The Skyhooks’ 1975 album Ego Is Not a Dirty Word. Image Discogs
By Jon Michail
If I did not have an ego I would not be here tonight
If I did not have an ego I might not think that I was right
If you did not have an ego you might not care the way you dressed
If you did not have an ego you’d just be like the rest
Ego is not a dirty word
Ego is not a dirty word
Ego is not a dirty word
Don’t you believe what you’ve seen or heard
– Ego Is Not a Dirty Word, by the Skyhooks, 1975
What do you think? Were the Skyhooks right? If our ego is what allows us to remain upright, to go about our daily lives with confidence, then why have we come to view it with such shame?
The opposite of being egocentric, or self-centred, is to be allocentric – to have one’s interests and attention focussed on others. Of course, this sounds far better, to put the needs of others above your own. Being self-centred just sounds so… selfish.
Egocentrism and Allocentrism
I like to look at it through the lens of airline safety. You know when they do the safety briefing the advice is to put on your own oxygen mask before helping others.
Sometimes being too other-focussed, can cause a neglect of self that is anything but helpful. Looking after others is a very noble pursuit, but if you become so self-denying that you are actually a burden to others, then you have already failed to achieve your goal.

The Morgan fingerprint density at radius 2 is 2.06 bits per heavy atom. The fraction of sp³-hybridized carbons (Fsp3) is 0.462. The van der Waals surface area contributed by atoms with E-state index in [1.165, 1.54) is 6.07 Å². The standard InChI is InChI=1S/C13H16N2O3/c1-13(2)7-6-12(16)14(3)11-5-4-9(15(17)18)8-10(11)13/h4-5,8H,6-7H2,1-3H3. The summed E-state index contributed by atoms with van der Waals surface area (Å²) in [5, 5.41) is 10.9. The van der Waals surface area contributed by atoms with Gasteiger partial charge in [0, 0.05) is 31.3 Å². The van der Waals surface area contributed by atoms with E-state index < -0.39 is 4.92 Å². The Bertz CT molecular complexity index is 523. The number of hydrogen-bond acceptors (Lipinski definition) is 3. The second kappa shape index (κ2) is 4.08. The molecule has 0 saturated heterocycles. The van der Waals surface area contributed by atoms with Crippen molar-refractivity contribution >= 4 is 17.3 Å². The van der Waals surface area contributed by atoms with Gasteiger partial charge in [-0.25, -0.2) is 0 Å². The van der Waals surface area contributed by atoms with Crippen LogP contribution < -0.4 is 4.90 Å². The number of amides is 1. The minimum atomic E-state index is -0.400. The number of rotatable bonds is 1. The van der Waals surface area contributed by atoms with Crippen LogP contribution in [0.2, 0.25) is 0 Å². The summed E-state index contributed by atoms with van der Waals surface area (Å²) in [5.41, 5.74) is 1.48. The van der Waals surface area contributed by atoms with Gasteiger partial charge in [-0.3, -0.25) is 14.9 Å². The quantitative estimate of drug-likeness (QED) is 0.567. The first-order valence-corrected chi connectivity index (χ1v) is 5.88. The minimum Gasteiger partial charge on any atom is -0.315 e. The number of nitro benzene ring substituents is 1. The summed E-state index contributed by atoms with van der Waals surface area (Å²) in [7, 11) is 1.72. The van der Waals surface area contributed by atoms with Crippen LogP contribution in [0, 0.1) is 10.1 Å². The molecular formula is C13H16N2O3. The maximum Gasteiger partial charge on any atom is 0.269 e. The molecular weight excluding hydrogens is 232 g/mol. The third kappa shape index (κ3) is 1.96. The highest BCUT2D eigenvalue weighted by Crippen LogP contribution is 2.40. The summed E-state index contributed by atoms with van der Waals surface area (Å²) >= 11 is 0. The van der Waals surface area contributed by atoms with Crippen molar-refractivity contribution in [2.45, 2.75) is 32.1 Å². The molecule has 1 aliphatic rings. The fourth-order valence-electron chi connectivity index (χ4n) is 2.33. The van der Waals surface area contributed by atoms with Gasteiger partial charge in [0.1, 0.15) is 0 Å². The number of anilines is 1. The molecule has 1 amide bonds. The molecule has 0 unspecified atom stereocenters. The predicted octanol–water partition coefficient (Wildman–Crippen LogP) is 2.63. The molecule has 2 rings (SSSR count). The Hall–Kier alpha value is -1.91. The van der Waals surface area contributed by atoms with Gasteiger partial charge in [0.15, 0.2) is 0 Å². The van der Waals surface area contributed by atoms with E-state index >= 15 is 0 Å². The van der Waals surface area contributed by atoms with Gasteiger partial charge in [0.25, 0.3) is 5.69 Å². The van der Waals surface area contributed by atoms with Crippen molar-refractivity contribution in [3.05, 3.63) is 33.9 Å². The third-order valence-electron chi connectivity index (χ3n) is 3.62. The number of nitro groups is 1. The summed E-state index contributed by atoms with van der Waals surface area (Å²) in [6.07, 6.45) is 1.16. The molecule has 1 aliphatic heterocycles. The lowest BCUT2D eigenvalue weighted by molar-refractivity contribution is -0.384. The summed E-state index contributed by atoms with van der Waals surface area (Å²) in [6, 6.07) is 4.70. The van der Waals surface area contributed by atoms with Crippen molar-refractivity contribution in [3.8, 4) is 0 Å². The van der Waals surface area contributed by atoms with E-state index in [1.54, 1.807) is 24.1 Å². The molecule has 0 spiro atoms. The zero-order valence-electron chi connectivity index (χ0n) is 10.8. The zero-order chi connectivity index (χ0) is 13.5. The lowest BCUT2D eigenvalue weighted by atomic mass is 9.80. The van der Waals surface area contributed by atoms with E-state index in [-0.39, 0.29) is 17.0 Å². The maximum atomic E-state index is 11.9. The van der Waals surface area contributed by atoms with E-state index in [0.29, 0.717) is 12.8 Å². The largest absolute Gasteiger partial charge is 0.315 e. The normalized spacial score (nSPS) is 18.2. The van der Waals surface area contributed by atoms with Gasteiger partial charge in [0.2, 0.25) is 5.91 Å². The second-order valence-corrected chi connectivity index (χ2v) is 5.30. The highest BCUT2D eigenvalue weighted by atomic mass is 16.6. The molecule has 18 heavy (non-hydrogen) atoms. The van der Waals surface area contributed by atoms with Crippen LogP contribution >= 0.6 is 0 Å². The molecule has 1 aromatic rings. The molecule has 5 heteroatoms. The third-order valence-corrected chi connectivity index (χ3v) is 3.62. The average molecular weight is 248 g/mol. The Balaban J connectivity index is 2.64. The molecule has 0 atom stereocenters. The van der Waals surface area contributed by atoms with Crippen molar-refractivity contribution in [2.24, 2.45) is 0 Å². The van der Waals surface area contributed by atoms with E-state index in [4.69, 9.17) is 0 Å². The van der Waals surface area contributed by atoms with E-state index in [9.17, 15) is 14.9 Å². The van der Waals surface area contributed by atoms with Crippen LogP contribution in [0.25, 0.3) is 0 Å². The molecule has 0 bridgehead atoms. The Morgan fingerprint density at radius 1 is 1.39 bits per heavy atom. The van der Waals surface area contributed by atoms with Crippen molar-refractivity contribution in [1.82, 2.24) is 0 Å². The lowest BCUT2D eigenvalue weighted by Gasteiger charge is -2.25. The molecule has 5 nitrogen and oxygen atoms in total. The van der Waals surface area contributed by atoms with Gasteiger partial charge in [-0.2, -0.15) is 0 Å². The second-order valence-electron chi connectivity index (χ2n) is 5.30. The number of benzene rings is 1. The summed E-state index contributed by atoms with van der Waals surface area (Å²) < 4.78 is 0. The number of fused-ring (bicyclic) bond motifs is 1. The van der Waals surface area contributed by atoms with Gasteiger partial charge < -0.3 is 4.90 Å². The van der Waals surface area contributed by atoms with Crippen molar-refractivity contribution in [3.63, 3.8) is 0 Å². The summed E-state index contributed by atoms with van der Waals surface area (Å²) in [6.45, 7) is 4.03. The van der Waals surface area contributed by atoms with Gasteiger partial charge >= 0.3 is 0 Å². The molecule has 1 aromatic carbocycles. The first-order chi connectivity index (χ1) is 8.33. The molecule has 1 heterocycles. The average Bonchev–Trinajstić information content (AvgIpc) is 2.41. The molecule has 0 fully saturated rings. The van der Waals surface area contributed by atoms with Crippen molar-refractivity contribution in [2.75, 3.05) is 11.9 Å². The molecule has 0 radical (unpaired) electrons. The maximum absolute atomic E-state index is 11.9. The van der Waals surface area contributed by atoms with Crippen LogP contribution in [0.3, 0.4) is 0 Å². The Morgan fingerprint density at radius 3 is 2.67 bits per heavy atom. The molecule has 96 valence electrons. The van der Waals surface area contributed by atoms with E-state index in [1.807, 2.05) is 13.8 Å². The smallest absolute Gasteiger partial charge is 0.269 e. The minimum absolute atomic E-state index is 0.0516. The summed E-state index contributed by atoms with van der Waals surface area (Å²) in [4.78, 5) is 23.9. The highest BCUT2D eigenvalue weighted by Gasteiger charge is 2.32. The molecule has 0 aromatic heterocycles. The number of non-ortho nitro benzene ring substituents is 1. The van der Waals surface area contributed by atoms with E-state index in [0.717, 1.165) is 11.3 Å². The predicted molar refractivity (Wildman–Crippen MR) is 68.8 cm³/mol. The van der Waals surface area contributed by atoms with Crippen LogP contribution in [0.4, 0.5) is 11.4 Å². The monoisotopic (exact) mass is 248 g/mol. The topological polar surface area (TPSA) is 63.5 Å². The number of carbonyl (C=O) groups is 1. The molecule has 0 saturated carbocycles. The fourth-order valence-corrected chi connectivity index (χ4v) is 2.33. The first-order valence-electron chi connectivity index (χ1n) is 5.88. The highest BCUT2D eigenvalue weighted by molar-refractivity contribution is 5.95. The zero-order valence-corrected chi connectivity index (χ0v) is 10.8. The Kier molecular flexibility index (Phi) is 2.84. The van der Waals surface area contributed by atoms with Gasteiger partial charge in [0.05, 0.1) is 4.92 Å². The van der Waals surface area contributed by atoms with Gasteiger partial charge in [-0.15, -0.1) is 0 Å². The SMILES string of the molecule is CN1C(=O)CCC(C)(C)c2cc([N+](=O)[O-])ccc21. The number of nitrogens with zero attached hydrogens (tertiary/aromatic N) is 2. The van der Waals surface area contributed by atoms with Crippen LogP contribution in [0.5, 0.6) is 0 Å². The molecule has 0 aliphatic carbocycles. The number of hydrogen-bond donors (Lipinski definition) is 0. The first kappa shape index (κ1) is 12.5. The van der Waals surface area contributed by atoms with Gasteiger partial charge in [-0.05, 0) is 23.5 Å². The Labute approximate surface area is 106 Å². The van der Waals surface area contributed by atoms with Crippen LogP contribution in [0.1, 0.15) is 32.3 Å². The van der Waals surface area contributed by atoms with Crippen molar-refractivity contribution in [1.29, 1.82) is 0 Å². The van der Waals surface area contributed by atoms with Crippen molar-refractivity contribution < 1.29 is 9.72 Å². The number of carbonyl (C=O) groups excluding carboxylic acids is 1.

Health care workers, emergency services, and even parents are all necessarily allocentric. However, this extreme giving of the self will always have consequences if not balanced.
“PTSD (post-traumatic stress disorder) has been called shell shock or battle fatigue syndrome because it first came to prominence in the First World War, with soldiers’ memories of the trenches. It has only recently been recognised that traumatic events outside conflict situations can have similar effects.”
PTSD is the extreme, but unfortunately all-too-common consequence experienced by those who live through trauma in their quest to help others.
Parents are less likely to experience this sort of trauma. Unfortunately, because the stress of parenting is not clinically traumatic, it is easy to overlook. Parents think well, I’m not the only one who is stressed and tired and feels like they’re falling apart, and so they push on, ignoring their own needs. Stress may be sadly commonplace, but we know it can be a killer. A little short-term stress helps us to perform at our peak, but ongoing stress soon takes its toll on our mental and physical health.
“Sometimes being too other-focussed, can cause a neglect of self that is anything but helpful.”
Allocentrics give priority to the collective self over the private self – fitting into a collectivist worldview where individuals exist to serve group or collective goals, and where individual concerns are secondary.
You can see how collectivism is a building block for socialism and communism, where an egocentric view much better suits a capitalist, decentralised, form of government.
Looking out for Number One
Author George Orwell was a great critic of collectivism, exploring what he believed to be its logical conclusion in his dystopian novels Animal Farm and 1984.
Whilst Animal Farm parallels the Russian revolution and communist transformation, 1984 portrays a totalitarian fascist government (though this ruling class still claims that power has been seized “for the people.”)